China has reacted sharply to navy chief DK Joshi’s remark that New Delhi was ready to dispatch ships to protect Indian interests in the diplomatically choppy South China Sea region.
On Tuesday, visiting Indian emissary Shiv Shankar Menon had indicated that Joshi was ambushed by journalists in New Delhi in to making a general comment which was then exaggerated and reported.
Menon had also added that China knew how the media operates in India and that none of the top Chinese officials he met had raised the issue.
This could be true. But as it now appears China didn’t take Joshi’s remarks lightly.
“China opposes any unilateral oil and gas exploration activities in disputed areas in the South China Sea and hopes relevant countries respect China's sovereignty and national interests, as well as the efforts of countries within the region to resolve disputes through bilateral negotiations,” Hong Lei, Ministry of Foreign Affairs spokesperson told a regular press briefing.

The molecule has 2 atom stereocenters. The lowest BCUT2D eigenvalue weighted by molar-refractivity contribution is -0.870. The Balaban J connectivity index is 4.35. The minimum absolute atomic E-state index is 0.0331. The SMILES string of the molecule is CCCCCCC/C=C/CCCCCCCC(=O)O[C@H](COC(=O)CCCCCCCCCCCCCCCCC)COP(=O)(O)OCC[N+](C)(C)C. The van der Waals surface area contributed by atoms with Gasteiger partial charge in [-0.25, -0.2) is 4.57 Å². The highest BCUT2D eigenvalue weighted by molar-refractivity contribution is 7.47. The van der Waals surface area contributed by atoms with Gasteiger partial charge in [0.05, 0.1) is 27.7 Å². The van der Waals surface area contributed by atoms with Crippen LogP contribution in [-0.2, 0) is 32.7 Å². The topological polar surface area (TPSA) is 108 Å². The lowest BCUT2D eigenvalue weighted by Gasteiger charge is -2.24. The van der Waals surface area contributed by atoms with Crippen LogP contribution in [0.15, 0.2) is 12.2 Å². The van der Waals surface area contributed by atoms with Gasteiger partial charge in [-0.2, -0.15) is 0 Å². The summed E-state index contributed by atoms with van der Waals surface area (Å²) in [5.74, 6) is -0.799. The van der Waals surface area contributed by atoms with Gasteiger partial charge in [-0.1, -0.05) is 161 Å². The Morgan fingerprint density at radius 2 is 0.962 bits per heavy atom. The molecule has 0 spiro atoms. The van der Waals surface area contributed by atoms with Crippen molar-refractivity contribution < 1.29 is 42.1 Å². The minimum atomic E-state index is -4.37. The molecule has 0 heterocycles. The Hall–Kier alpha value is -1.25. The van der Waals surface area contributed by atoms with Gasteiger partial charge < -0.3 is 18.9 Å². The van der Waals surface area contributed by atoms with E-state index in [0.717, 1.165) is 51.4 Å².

Hong was responding to Joshi’s remarks on Monday when he told the annual Indian Navy Day press conference that though India was not a direct claimant in the South China Sea, its primary concern was the “freedom of navigation in international waters.”
“It is not that we expect to be in those waters very frequently,” but whenever the situation required, with the country’s interests at stake — for example ONGC Videsh has three oil exploration blocks there” — “we will be required to go there and we are prepared for that,” Joshi said.
ONGC Videsh has invested more than $600 million in exploring oil and gas in those blocks in the past few years.
“India is not a direct claimant of disputed islands in the South China Sea, but a deal signed by the Indian state-run explorer ONGC and Vietnam in October last year to explore the oil and gas block in the disputed waters has sparked a diplomatic row between Beijing and New Delhi,” state-run Global Times said.
“The real threat posed by India to China is the military co-operation between India and Vietnam. Moreover, India is now controlling several Indian Ocean islands at the entrance of the Malacca Strait, an international energy channel that sees 80 percent of Chinese oil imports passing by every year,” said Du Jifeng, an Asia-Pacific issues researcher at the Chinese Academy of Social Sciences, told the newspaper.
“As for China, India poses far less of a threat than the US and Japan, because what India can offer to Southeast Asian nations is much less than what the US and Japan can offer," Zhuang Guotu from the Southeast Asian Studies at Xiamen University added.